Memory Training teaches effective memory-enhancing techniques to people with mild memory concerns.  The course meets for four consecutive weeks, two hours each week.    Learn  the strategies and techniques through trainer presentations, group discussions, and skill-building exercises. Weekday, Saturday and evening classes are available.  For more information please contact Sherrie Goldfarb at (310) 794-0680 or email sgoldfarb@mednet.ucla.edu

 

Brain Boot Camp

Brain Boot Camp is designed for people with age-related memory concerns, who wish to improve or maintain their memory ability.  The course is not intended for people with Alzheimer’s disease or other forms of dementia. 

Next upcoming Brain Boot Camp class:  June 11 from 9am-12pm for $300

After June 11th, Brain Boot Camp will be offered individually to participants at the rate of $100 per hour.

For more information, email bcamp@mednet.ucla.edu or call 310-794-6314

 

Research

Persons 50 to 90 needed for dietary supplement research. The study looks at the effects of Curcumin, the active ingredient of the Turmeric spice, on age-related cognitive impairment. For more information, please call 310-206-7392.

 

Persons 50 to 75 needed for pomegranate extract research. The study will assess the effect of pomegranate extract on cognitive abilities in older adults.  For more information, please call 310-206-1319.

 

Down syndrome adults 40 and older needed for study on Alzheimer’s disease. The study focuses on detecting early signs of Alzheimer’s disease in Down Syndrome.  For more information, please call 310-206-7392.

 

Adults 60 and older with established memory problems needed for brain imaging study. The study uses brain PET scans to improve early diagnosis of dementia. For more information call 310-206-7392.

 

Do you know someone with advance Alzheimer’s disease? UCLA researchers are looking to study persons withend-stage Alzheimer’s diseasein order to improve early diagnosis of dementia. For more information call 310-206-7392.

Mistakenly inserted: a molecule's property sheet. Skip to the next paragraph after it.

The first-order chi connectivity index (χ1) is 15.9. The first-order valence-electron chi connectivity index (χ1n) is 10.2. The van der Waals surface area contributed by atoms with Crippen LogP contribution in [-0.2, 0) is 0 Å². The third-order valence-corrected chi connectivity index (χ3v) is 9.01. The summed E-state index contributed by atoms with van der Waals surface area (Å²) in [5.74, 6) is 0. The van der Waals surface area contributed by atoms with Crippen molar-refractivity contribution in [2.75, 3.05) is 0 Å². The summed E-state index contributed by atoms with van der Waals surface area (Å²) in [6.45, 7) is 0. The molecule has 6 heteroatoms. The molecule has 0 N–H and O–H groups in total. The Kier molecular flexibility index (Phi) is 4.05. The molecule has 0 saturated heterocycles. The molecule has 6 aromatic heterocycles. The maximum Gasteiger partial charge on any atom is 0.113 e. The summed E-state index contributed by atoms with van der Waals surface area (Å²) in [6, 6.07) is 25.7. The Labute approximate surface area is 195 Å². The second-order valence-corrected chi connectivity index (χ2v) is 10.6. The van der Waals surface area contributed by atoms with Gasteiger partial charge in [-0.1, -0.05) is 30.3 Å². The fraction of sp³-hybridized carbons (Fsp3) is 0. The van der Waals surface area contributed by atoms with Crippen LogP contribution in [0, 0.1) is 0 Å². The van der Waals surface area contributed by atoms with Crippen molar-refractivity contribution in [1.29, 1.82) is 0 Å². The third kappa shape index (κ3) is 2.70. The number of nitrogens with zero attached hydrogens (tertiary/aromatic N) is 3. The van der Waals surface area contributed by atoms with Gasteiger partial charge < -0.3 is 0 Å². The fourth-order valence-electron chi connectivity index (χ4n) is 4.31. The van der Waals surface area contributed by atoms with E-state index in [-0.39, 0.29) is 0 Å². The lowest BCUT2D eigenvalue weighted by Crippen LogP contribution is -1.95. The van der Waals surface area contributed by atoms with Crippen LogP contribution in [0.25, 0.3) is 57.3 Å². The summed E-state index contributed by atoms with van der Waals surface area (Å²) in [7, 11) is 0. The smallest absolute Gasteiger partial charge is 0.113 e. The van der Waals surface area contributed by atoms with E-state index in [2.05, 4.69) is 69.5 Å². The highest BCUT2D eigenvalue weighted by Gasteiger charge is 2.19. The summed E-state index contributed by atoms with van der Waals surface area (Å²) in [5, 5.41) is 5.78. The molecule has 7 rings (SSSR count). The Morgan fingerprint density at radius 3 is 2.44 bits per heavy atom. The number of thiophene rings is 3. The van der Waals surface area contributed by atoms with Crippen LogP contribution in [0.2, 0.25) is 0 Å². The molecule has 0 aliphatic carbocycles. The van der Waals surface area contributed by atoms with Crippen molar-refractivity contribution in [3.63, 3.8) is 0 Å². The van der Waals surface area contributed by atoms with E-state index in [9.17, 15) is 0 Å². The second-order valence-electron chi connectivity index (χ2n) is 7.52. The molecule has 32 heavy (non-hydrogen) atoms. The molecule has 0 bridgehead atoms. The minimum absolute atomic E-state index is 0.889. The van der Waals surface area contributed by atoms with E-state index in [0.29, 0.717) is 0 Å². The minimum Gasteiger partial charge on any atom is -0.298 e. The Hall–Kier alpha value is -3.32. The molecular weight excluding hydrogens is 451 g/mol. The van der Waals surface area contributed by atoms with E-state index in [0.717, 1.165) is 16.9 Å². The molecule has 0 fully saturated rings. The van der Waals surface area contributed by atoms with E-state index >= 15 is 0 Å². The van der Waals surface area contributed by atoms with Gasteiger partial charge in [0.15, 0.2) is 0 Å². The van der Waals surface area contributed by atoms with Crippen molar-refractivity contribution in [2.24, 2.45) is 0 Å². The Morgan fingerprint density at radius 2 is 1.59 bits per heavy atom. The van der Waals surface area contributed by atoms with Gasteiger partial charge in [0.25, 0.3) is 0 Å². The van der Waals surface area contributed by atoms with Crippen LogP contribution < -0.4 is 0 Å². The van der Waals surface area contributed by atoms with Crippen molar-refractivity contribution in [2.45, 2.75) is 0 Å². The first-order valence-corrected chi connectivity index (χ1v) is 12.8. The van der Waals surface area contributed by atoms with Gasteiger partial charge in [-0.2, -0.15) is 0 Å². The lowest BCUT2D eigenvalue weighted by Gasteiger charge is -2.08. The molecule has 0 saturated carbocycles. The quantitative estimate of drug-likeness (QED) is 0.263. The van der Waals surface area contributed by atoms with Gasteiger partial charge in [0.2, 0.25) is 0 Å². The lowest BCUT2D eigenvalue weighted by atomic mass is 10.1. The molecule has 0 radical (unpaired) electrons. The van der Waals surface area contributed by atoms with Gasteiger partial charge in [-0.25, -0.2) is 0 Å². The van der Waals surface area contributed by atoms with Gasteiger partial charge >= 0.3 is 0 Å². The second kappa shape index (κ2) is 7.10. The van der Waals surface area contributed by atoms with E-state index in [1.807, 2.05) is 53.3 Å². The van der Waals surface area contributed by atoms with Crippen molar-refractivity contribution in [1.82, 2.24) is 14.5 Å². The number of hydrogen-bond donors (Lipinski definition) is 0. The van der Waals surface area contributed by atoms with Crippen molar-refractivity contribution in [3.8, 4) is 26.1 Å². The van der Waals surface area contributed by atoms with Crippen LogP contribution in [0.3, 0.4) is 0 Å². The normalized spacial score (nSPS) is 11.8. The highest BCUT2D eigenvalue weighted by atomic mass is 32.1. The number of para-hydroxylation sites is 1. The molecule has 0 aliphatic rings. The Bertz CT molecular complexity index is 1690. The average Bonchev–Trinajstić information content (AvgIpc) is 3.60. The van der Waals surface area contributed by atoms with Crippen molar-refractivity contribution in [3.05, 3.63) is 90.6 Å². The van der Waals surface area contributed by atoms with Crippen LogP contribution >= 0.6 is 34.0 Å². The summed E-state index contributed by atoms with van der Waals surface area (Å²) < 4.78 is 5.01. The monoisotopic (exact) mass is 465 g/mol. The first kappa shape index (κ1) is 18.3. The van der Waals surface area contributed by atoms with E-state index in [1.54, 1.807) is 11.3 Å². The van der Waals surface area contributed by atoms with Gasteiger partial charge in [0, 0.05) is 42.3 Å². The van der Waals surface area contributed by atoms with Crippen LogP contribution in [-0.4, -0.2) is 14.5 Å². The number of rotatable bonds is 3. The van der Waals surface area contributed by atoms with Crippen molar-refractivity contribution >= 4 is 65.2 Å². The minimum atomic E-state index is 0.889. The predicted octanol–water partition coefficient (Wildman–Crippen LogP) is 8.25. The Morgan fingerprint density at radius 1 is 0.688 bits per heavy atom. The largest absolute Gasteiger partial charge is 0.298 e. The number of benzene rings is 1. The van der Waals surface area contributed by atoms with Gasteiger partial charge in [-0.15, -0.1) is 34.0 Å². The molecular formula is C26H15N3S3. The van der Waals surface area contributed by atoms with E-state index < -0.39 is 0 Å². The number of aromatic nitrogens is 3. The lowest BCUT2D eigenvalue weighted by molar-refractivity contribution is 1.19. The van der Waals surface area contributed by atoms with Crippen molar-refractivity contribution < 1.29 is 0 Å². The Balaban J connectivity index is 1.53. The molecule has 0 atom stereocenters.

Latest news

UCLA program helps slow the mind’s aging, one exercise at a time

By Anna Gorman, Published: March 4 E-mail the writer Just as they had so many times during the past 60 years, Marianna and Albert Frankel stepped onto the dance floor. He took her hand in his and smiling, waltzed her around the room.
Doctor: Keeping the brain healthy is as important as exercising the body
As the body ages, so, too, does the brain, and to help avoid developing Alzheimer’s disease and other forms of memory loss, the brain must be treated to mental and physical exercises, a healthy diet and visits to the doctor, when necessary. Dr. Gary Small, a medical doctor, professor of psychiatry and director of the UCLA Longevity Center, spoke to a crowd of mainly those over 60 during a Town Hall South lecture Tuesday in the auditorium of Upper St. Clair High School. When asked if audience members often forget names or objects like keys, almost every hand went up.
New brain-imaging techniques have provided insights into the biological underpinnings of psychiatric illnesses
Dr. Gary Small, UCLA's Parlow–Solomon Professor on Aging and a professor of psychiatry and biobehavioral sciences at the Semel Institute for Neuroscience and Human Behavior at UCLA, was quoted Dec. 27 in a Psychiatric News article on how new brain-imaging techniques have provided insights into the biological underpinnings of psychiatric illnesses.
Adjusting financial planning to accommodate increased life expectancy.
Dr. Gary Small, UCLA's Parlow–Solomon Professor on Aging and a professor of psychiatry and biobehavioral sciences at the Semel Institute for Neuroscience and Human Behavior at UCLA, was quoted Nov. 22 in a MarketWatch article about adjusting financial planning to accommodate increased life expectancy.
Reduce Stress with Yoga
A Nov. 22 Bloomberg article about the benefits of yoga for relieving stress cited a study led by Dr. Helen Lavretsky, professor of psychiatry at the Semel Institute for Neuroscience and Human Behavior at UCLA, showing that using yoga to engage in brief daily meditation can lead to improved cognitive functioning and lower levels of depression.